So it is quite alright for Ncube to be entirely dissatisfied with the way the MDC is conducting its affairs and to offer suggestions and make observations. So why should we not have a say? And having a say is by no means only confined to nodding our heads and turning a blind eye.

This country’s future belongs to all of us. At birth, we each bought a share in the company Zimbabwe Inc just by virtue of being. The value of our shares in this country is being eroded every day from both sides of the political divide and we have reason to not only be disappointed but to also openly express our dissatisfaction. After all, freedom of expression happens to be the dividend from our shareholding in this country.

We must, therefore be alarmed when the MDC and its agents appear to fear the power of ideas, for we subscribe to the belief that our future should be one where different ideas are explored, if not embraced. But never dismissed.

Even as the MDC leader is busy pumping bullets into his own foot, his blind followers insist that we should ignore the fact that they are pointing to him as the man whom we should send off to fetch us water.

Our faith has been solely sorely over the last decade and our thirst is so great and the least we can do is speak out and demand better representation and protection of our interests. This is one inalienable right we claim and which nobody, even God, has no right to take away. Indeed, it is the premise of the Christian faith that God gave man choice. Man can choose to worship Him or to worship Satan or indeed to worship no one at all. If God recognises the right of man to make his own choice and speak his own mind, then when the MDC denies us this right it is making itself out to be bigger, mightier and morally superior to God.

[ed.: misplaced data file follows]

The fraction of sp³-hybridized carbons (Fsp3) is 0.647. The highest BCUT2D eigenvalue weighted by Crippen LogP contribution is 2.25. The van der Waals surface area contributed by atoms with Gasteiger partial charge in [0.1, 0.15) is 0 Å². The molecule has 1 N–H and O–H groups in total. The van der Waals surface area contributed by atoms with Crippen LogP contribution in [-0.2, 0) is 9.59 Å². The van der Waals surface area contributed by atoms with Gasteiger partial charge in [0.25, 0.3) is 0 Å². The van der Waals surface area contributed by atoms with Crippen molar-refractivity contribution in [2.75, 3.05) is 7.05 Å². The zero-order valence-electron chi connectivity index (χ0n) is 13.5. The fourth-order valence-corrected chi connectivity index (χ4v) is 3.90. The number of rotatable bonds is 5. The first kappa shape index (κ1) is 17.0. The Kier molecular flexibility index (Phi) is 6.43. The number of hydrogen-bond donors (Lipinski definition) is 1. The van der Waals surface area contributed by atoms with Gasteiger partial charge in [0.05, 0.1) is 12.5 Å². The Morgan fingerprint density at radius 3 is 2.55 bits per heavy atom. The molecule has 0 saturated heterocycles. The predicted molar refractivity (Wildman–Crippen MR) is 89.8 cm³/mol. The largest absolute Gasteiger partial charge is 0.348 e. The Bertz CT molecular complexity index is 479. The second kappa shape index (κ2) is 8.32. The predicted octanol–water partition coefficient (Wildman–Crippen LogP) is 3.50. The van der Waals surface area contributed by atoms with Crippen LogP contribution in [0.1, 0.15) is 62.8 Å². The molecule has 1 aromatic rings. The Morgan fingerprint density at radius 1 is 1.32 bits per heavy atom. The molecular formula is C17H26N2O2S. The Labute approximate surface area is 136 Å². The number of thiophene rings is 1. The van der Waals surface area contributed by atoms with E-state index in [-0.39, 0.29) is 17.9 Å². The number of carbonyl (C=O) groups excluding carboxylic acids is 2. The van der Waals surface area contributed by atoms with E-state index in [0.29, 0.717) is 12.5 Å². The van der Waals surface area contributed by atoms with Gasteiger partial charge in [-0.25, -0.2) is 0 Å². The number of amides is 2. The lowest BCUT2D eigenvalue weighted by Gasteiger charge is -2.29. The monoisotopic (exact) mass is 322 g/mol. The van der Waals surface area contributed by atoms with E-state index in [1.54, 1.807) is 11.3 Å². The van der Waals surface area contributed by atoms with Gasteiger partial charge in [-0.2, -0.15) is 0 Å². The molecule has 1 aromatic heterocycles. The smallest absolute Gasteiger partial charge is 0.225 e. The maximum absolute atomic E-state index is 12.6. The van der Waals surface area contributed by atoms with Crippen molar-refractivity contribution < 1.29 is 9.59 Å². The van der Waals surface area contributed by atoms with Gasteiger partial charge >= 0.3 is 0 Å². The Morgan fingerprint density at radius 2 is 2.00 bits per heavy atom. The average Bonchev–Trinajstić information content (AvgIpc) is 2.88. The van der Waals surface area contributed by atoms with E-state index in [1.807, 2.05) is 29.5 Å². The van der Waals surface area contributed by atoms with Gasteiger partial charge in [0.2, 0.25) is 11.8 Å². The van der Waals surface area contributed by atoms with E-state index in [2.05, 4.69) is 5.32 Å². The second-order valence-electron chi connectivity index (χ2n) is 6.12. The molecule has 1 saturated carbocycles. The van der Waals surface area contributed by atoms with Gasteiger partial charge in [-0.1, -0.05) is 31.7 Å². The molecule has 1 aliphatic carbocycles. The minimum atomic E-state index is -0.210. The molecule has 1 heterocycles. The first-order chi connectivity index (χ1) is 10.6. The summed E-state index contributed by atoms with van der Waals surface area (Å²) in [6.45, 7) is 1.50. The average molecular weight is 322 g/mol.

At the root of our problem, then, is the fact that we are faced with a double calamity. Those who want to replace the failed people in government do not themselves inspire confidence. If anything, they are displaying alarming signs of being no better than a different face of the same beast. Ncube is not advocating the destruction of the MDC, so there is no justification for calling him a Zanu PF apologist. Instead, he is calling for the strengthening of our nation.

It just so happens that, to some people, the strengthening of our nation is equivalent to the destruction of the MDC. Hence these people snipe at the heels of every person who demands that the national interest be put before the interests of the MDC. In which case it becomes not only valid but imperative to ask the question: do we need the MDC? If so, what for?

If the argument, as one so often hears, is that the mere removal of Robert Mugabe from power is enough to guarantee the redemption of this nation, then it follows that almost anybody will do.

We must then ask: with all the repressive, intolerant traits evident in the way the MDC is conducting its affairs, why does it have to be them and no other?

They have no programme apart from the begging bowl out, in the process perpetuating our nation’s status as the street kid of the global village. They have no specific vision apart from whatever meaning they choose to attach to the words better and change.

So again we ask: do we need the MDC?

Denford Magora is a Harare-based writer.